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Undergrad explores nanoparticle safety

Marissa MacAneney has been toying with an idea for a couple of years: Could nanoparticles be used to create digestible forms of otherwise injected medications — durable enough to withstand stomach acids, yet still be absorbed into the bloodstream?

Medications like the insulin she has injected every day since she was 16.

Now, as a biochemistry and neuroscience major at Binghamton University, she’s taking the first steps: helping to understand how nanoparticles can improve rechargeable batteries.

There’s no disconnect here: The skills and knowledge she’ll acquire working on Assistant Professor Gretchen Mahler’s project can be taken in many directions.

The connection, MacAneney said, is this: Industry leaders are interested in using nanoparticles of vanadium oxide as a cathode in rechargeable lithium ion batteries. “But before they can use nanoparticles in batteries, they need to understand the health effects,” she said, both on production workers making the products and the everyday user.

Vanadium in various forms can help lithium batteries store more energy, discharge more power and recharge faster — perfect for any number of smart energy projects from hybrid-electric or all-electric vehicles to household energy storage.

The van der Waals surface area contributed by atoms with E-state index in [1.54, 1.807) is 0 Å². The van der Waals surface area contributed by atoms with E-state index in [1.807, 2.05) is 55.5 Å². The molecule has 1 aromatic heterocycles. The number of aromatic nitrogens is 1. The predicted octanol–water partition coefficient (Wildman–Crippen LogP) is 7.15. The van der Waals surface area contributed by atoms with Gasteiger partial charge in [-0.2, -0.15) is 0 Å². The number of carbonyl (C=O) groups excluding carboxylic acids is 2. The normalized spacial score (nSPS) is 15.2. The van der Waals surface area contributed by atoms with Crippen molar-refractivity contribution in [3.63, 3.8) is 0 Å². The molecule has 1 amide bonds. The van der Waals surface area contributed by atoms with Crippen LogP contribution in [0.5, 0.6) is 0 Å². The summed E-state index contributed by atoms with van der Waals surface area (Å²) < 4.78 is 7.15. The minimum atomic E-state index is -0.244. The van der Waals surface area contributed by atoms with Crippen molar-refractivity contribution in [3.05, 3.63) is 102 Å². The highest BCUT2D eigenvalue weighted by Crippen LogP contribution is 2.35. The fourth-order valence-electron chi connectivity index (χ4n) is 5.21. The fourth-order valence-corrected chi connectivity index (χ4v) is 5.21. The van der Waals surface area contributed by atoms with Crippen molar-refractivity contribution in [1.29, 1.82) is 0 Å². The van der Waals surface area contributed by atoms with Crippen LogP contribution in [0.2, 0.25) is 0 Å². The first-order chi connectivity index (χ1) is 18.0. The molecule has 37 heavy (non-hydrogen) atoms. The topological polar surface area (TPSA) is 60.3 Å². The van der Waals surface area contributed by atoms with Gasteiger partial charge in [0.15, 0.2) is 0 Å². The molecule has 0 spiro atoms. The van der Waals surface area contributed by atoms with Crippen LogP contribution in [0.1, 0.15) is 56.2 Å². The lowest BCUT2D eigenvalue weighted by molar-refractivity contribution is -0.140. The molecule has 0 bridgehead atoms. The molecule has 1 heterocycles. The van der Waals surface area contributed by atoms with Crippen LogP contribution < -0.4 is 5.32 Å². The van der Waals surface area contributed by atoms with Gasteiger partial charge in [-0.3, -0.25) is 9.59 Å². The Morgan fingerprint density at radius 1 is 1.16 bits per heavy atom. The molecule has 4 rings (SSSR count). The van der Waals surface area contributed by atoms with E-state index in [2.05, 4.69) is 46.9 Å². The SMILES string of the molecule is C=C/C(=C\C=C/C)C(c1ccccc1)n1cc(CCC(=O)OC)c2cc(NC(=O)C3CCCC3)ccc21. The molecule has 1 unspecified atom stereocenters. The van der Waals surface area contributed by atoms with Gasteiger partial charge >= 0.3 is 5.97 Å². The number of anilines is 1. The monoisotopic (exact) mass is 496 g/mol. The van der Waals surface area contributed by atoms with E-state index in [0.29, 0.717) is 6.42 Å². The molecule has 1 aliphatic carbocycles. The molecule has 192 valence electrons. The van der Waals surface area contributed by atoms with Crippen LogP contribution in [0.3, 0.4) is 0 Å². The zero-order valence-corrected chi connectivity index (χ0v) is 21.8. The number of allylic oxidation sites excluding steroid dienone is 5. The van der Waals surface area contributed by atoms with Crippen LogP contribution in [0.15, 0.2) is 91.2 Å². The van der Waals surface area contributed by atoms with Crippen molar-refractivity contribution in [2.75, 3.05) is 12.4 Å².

That is, if it doesn’t harm people. Acute vanadium oxide exposure in its larger form has been linked to increased bronchial infections, pneumonia, inflamed tissues and irritated eyes, throat, lungs and nasal tissue — even nervous disorders and paralysis. The health effects of vanadium oxide nanoparticles have never been studied.

“Our hypothesis is that when these nanoparticles come in contact with epithelial cells, it’ll cause inflammation and absorption,” MacAneney said.

The data will help Mahler and a colleague at the State University of New York at Potsdam to prepare a proposal for grant funding. And it’s a good project to help put a new researcher through her paces, using newly acquired skills from eight weeks of lab training.

“I put them through a pretty rigorous training program,” Mahler said. It weeds out people unsuited to a life of research and keeps the new researcher and her colleagues safe. “She is just starting to dive into the nanoparticle work.”

But understanding how a body can absorb nanoparticles relates directly to McAneney’s interest in medication. Insulin today cannot easily survive gastric acids, making oral insulin impractical.

“But can you encapsulate it in something to protect it?” she asked. “It wouldn’t degrade in the stomach.”

Interesting question, and one McAneney plans to keep asking on her way to a doctorate and perhaps a medical degree, too.

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